A French general has defended France’s response to the 1994 Rwandan genocide, saying his troops did not give so much as a bullet to the perpetrators and did not immediately grasp the scale of the killing, sources said Sunday.
General Jean-Claude Lafourcade was questioned over claims that France’s UN-mandated Operation Turquoise, which he led, left ethnic Tutsis to be slaughtered by Hutu killers in the western Bisesero hills in June 1994, sources close to the case said.
French soldiers had been deployed in Rwanda a few days earlier under UN instructions to stop the genocide that had begun in April, and which three months later had left at least 800,000 people dead, most of them Tutsis.
Lafourcade, who appeared as an “assisted witness” — meaning he has not been charged but can be summoned for questioning at any time — again refuted the accusations during lengthy hearings on January 12 and 14, the sources said.
The retired general, now 72, dismissed as “completely false” allegations that French soldiers supplied arms to the Hutu extremists.
“I will say it again here. No munitions, not even a bullet, was given by Operation Turquoise” to the Hutus, Lafourcade told a judge. “Where the French soldiers were, there were no massacres nor abuses.”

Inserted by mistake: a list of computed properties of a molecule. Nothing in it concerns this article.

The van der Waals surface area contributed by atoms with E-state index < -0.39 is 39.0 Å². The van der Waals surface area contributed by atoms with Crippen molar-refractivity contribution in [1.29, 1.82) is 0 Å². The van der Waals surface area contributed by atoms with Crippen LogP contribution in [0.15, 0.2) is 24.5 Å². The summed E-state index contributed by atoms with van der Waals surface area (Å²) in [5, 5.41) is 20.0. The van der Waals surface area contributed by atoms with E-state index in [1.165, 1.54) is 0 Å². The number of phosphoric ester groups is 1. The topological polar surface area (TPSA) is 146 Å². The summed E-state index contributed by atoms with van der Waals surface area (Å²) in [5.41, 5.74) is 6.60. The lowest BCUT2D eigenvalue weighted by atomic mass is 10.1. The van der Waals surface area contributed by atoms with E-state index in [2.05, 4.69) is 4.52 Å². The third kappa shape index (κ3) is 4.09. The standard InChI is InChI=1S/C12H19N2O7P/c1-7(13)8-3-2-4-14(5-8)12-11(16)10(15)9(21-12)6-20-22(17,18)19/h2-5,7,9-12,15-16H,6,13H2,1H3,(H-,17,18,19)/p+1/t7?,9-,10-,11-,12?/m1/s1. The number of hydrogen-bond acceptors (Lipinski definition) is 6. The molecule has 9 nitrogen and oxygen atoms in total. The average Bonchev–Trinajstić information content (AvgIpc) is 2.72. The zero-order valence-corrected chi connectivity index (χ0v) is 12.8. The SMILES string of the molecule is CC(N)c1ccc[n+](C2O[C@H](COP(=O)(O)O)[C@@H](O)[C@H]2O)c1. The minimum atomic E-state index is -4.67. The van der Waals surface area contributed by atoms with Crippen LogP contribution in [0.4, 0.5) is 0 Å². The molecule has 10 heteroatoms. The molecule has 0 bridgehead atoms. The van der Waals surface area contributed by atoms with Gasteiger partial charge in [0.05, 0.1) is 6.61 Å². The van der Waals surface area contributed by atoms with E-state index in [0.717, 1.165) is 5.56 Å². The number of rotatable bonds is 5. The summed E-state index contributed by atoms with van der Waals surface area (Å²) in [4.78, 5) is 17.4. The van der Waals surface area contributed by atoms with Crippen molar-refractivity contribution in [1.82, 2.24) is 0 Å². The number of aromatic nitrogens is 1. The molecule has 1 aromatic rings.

“It took some time for the reality of the genocide to sink in seeing… the presence of mass graves, burned villages,” he added.
There was “a general underestimation — French and international — of the involvement of local and government authorities.”
‘Very much alone’ –
In 2005 survivors filed a complaint in France, saying the French troops had on June 27, 1994 vowed to return to Bisesero, but when they came back three days later, it was too late for hundreds of Tutsis who were massacred.
Lafourcade said he was short staffed, with a unit of 120-130 soldiers and had as priority the “evacuation of the sisters of Kibuye” nuns in western Rwanda.
He was concerned about “thoughtlessly” launching patrols in the country’s interior, fearing the kind of attack on troops that had befallen American soldiers in Somalia in 1993.
“I can only regret the death of the Tutsis who died during these two days,” he said. “We were very much alone.”
His lawyer Pierre-Olivier Lambert told AFP that Lafourcade was “very glad to have finally been able to testify before the French justice system as he has been asking to do for many years.”
Rwandan President Paul Kagame has accused Paris of complicity in the genocide because of its support of the Hutu nationalist government that carried out the mass slaughter.
Paris has repeatedly denied the accusations and insists that French forces had worked to protect civilians. Bilateral relations, completely frozen from 2006 to 2009, remain tense.